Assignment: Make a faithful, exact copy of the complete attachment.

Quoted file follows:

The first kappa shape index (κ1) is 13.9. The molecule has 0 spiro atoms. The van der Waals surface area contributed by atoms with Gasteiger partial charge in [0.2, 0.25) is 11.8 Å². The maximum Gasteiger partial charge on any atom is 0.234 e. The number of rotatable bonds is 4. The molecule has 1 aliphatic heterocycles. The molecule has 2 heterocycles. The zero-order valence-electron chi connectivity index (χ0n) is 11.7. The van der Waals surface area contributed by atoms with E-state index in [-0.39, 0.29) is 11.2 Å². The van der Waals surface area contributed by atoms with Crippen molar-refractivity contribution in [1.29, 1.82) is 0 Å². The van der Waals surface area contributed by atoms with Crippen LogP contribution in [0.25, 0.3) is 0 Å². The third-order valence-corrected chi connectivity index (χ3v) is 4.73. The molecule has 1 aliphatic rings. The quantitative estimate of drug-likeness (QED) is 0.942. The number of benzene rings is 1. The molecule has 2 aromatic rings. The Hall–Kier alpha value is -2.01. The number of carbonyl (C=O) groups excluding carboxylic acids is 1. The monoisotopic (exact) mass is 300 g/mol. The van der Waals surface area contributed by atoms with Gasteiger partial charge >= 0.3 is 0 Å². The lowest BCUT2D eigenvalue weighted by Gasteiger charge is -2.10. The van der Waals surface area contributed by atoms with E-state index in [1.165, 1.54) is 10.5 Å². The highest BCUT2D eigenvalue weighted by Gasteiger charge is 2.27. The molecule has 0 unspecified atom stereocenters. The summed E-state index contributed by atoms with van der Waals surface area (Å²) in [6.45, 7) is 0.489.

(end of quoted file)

The first kappa shape index (κ1) is 13.9. The molecule has 0 spiro atoms. The van der Waals surface area contributed by atoms with Gasteiger partial charge in [0.2, 0.25) is 11.8 Å². The maximum Gasteiger partial charge on any atom is 0.234 e. The number of rotatable bonds is 4. The molecule has 1 aliphatic heterocycles. The molecule has 2 heterocycles. The zero-order valence-electron chi connectivity index (χ0n) is 11.7. The van der Waals surface area contributed by atoms with E-state index in [-0.39, 0.29) is 11.2 Å². The van der Waals surface area contributed by atoms with Crippen molar-refractivity contribution in [1.29, 1.82) is 0 Å². The van der Waals surface area contributed by atoms with Crippen LogP contribution in [0.25, 0.3) is 0 Å². The third-order valence-corrected chi connectivity index (χ3v) is 4.73. The molecule has 1 aliphatic rings. The quantitative estimate of drug-likeness (QED) is 0.942. The number of benzene rings is 1. The molecule has 2 aromatic rings. The Hall–Kier alpha value is -2.01. The number of carbonyl (C=O) groups excluding carboxylic acids is 1. The monoisotopic (exact) mass is 300 g/mol. The van der Waals surface area contributed by atoms with Gasteiger partial charge >= 0.3 is 0 Å². The lowest BCUT2D eigenvalue weighted by Gasteiger charge is -2.10. The van der Waals surface area contributed by atoms with E-state index in [1.165, 1.54) is 10.5 Å². The highest BCUT2D eigenvalue weighted by Gasteiger charge is 2.27. The molecule has 0 unspecified atom stereocenters. The summed E-state index contributed by atoms with van der Waals surface area (Å²) in [6.45, 7) is 0.489.